The cannibalism fetish isn’t the most disturbing part of the leaked sexts that allegedly came from the Call Me By Your Name star, is Actor Armie Hammer’s kink normal?
Let’s define the word cannnibalism, or anthropophagy, is the consumption of the flesh of one human by another. The word “cannibalism” itself comes from the Spanish “Canibales” – a name for the Carib tribe in the West Indies thought to engage in ritualistic cannibalism. The term “cannibalism” can also be used more broadly to mean the consumption of members of one’s own species.
A few weeks ago, unverified screengrabs of extremely lurid text messages allegedly sent by actor Armie Hammer between 2016 and 2020 were posted by the Instagram account @houseofeffie, which also compiled nearly half a dozen examples of women who claimed to have had an affair with Hammer while he was married. Some of the fantasies contained in the screengrabs were dark, to say the very least. In one, Hammer professes his desire to “bite pieces off of” the recipient and eat her heart; in another, he says, “I am 100% a cannibal. I want to eat you. Fuck. That’s scary to admit. I’ve never admitted that before.”
The Greek-based term “anthropophagy” quite literally means “eating humans,” regardless of who (or what) is doing the eating. Historically, a great variety of arguments have been offered against cannibalism, and virtually none in its favor. Nevertheless, reflection on cannibalism raises many very difficult conceptual issues, and few arguments against it are without serious problems.
It’s important to note that the screengrabs have not been verified, and Hammer himself has denied that they are legitimate. (Representatives for Hammer did not immediately respond to a request for comment.) Yet after the celebrity gossip Instagram account Deuxmoi amplified them, they instantaneously went viral, with people on Twitter joking about his sexual proclivities and TikTok making videos of Hammer dancing set to Ke$ha’s “Cannibal.” The backlash grew so intense that Hammer was forced to drop out of his upcoming romcom with Jennifer Lopez, issuing a statement saying, “I’m not responding to these bullshit claims but in light of the vicious and spurious online attacks against me, I cannot in good conscience now leave my children for 4 months to shoot a film in the Dominican Republic.” (Hammer is also engaged in a contentious custody dispute, which also served as fodder for people’s internet mockery).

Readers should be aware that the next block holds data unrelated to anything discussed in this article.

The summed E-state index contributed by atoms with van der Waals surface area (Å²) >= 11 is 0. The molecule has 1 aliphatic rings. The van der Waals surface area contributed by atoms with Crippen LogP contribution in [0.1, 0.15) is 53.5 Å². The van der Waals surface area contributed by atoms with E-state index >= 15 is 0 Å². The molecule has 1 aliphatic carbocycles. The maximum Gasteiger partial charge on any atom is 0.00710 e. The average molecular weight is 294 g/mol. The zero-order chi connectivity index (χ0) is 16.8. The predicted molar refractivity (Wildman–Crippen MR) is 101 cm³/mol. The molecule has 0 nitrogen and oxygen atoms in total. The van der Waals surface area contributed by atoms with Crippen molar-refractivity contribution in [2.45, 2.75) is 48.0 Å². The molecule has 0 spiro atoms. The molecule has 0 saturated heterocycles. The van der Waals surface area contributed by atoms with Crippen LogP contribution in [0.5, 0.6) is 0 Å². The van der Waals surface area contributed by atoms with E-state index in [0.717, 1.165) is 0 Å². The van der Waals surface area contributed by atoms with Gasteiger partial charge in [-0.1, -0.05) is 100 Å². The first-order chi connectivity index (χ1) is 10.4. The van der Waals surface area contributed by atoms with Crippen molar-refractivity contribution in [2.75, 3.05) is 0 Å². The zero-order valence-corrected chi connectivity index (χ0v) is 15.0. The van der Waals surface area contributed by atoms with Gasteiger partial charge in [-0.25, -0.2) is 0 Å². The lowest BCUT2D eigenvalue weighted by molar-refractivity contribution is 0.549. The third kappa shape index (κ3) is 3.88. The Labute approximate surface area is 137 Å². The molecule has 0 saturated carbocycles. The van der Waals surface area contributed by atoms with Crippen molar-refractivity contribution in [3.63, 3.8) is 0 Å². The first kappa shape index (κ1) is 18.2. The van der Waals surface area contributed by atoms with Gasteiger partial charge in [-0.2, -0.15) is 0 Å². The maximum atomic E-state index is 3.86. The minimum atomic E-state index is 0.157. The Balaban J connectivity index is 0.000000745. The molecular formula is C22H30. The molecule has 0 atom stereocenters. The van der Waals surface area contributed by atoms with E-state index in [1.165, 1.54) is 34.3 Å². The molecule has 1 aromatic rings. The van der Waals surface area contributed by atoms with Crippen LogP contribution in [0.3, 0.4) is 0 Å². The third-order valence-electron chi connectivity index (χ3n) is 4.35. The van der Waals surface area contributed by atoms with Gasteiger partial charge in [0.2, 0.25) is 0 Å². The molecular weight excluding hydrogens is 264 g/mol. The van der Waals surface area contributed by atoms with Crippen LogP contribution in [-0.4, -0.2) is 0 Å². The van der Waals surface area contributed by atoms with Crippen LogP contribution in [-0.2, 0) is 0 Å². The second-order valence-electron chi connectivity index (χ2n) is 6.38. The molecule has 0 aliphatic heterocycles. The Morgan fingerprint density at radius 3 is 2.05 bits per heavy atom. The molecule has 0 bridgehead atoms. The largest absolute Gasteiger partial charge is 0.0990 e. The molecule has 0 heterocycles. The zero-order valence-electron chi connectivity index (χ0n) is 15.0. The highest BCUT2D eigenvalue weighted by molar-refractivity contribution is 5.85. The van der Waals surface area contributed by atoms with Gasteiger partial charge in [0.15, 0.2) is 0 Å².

That said, there is no reason to believe that Hammer has actually murdered and ingested an individual.
If he had, one can only assume the promotional tour for The Lone Ranger would have been much less boring. What is up for debate, however, is whether such kinks are actually inherently predatory or abusive — or if there is not another conversation to be had about them, one that is a lot less memeable but significantly more nuanced than the one being had right now. So I asked Empress Wu, a professional dominatrix based in New York City, who has, as she puts it, a “deeply rooted cannibalism fetish.”
Hammer was to have starred with Lopez in the Lionsgate romantic action-comedy but a social media controversy derailed those plans.Hollywood Reporter –Borys Kit.
Most experienced members of the kink community put a high premium on consent, and as is the case with most BDSM scenes, all of these dynamics are carefully negotiated beforehand, with both parties participating in an extensive post-play briefing to share what they did and didn’t enjoy about the experience; aftercare, or the period of time where the dominant tends to the sub’s physical and emotional needs, is imperative for even the most experienced kinksters.
Cannibalism became increasingly taboo in modern history, as mainstream religions have typically frowned on the practice, labeling it as barbarous and driving it almost to extinction—while simultaneously using the accusation of man-eating as justification for colonial exploitation. Questionable morality aside, there are good reasons to avoid eating members of our own species. One of the bizarre medical mysteries of modern times is kuru, a fatal neurodegenerative “laughing” disease that began killing large numbers of the Fore people in the 1960s. This episode, we talk with Shirley Lindenbaum, the anthropologist whose fieldwork, carried out in remote Papua New Guinea in her 20s, uncovered the cause of the disease in the cannibalistic Fore funerary rituals. Today, however, despite the risks and the taboo, one kind of cannibalism is having a resurgence among celebrities and natural-birth advocates alike: placentophagy. It may be endorsed by Kim Kardashian West, but is there any scientific evidence behind the trend?
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